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Autumn Statement: 5 key announcements to look out for

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Reducing the pension allowance, freezing income tax bands and stripping away some of the tax benefits of holiday lets are among the measures the Chancellor may take in order to improve the public finances.

Next Thursday, Jeremy Hunt, the Chancellor of the Exchequer, will deliver the Autumn Statement. He will be tasked with filling the hole in the public finances created by the disastrous mini Budget from his predecessor Kwasi Kwarteng and the markets’ reaction to it.

As we reported earlier today, there has been talk of a ‘stealth raid’ on inheritance tax by freezing the tax-free threshold for longer than has already been planned.

Now insurance firm NFU Mutual has outlined a further five items which we could see in the Autumn Statement, and which could have a significant impact on household finances.

1. Reducing the pension allowance

Currently you can save up to £40,000 a year into a pension and receive tax relief on those contributions, essentially topping up the amount saved.

It’s a big expense for the Treasury, costing more than £48 billion a year, with more than half of that going to higher and additional rate taxpayers. Huge sums could be saved by trimming the annual allowance.

Though as Sean McCann, chartered financial planner at NFU Mutual points out: “The population is not saving enough for retirement so Jeremy Hunt will need to tread carefully.”

2. Increase capital gains tax rates

McCann noted that the government has spoken of targeting those with “the broadest shoulders”, and suggested they could do so by looking at capital gains tax (CGT).

“Aligning CGT with Income Tax may be viewed as disincentivising enterprise so increasing the rates to 20% and 30% and retaining the 8% surcharge on residential property would be a compromise that would still raise increased revenue for the Treasury.”

McCann also suggested that reducing the annual CGT exemption from its current level of £12,300 would mean increasing numbers were caught by the tax, thereby increasing receipts.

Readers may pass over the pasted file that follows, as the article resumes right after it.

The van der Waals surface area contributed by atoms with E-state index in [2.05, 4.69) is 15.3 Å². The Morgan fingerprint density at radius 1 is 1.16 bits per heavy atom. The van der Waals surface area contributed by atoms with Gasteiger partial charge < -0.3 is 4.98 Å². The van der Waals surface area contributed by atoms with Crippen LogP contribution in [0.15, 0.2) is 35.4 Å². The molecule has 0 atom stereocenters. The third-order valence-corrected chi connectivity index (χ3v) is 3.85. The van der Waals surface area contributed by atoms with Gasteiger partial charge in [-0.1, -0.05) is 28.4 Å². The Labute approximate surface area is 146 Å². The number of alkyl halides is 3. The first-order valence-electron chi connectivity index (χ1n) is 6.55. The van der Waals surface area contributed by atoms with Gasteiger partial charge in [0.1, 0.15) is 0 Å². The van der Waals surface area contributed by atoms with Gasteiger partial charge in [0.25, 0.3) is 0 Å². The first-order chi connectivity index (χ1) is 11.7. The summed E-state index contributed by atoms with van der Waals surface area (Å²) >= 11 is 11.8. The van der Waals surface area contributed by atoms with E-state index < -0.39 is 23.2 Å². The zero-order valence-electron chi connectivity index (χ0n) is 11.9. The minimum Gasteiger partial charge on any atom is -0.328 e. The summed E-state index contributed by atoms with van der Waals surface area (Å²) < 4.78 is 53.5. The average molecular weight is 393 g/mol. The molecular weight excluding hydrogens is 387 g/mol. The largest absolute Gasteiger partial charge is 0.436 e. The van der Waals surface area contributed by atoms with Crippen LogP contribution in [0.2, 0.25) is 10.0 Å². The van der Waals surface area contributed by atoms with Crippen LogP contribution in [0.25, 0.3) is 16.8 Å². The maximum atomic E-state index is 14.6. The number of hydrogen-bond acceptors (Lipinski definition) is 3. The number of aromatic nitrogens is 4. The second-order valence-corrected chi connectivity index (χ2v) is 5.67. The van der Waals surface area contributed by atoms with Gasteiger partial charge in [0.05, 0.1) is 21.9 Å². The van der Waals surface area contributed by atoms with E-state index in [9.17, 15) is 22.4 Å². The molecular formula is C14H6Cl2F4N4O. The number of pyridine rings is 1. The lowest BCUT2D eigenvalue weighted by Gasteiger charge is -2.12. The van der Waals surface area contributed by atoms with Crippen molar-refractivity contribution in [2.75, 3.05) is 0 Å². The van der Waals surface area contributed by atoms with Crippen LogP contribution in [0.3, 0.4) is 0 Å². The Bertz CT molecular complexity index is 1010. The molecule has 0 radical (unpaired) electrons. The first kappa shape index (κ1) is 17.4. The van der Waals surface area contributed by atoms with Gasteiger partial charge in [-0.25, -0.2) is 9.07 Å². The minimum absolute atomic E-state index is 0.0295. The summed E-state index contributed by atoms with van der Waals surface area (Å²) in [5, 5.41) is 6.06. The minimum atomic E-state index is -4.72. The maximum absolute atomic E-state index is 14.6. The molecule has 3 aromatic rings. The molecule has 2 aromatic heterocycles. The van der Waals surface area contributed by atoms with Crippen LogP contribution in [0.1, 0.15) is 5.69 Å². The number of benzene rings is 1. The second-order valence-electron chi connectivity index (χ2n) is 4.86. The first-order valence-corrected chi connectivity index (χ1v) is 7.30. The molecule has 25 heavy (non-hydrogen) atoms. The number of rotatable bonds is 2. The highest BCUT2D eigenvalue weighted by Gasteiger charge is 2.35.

3. Freezing income tax bands

Income tax bands, which outline at what point we move from basic to higher and additional rates on our incomes, have been frozen until April 2026. However, it seems likely that these will be frozen for a further two years according to NFU Mutual.

McCann said: “As wages grow to keep pace with inflation, more people will find themselves being dragged into paying income tax at 40% or 45% for the first time.

“Those who find themselves being tipped into higher rates of tax should consider paying more into their pension to reduce their taxable earnings.”

4. Simplifying death duties

While there is talk of freezing the inheritance tax nil rate band, McCann suggested the Treasury could go further and scrap the “myriad of gifting allowances”, replacing them instead with a single £15,000 allowance.

He continued: “The government could also remove the rules that wipe CGT on death if you claim Business Property Relief, meaning those families who sell businesses they inherit would pay CGT on the sale.”

5. Targeting holiday lets

Finally, McCann floated the idea of the government targeting furnished holiday lets, following a recent report from the Office of Tax Simplification (OTS) which noted that they enjoy “significant tax advantages” compared with regular buy-to-let properties.

He said: “On the back of the OTS recommendations, it’s possible that the Chancellor could remove many of the tax benefits enjoyed by owners of furnished holiday lets and raise some much-needed revenue.”   

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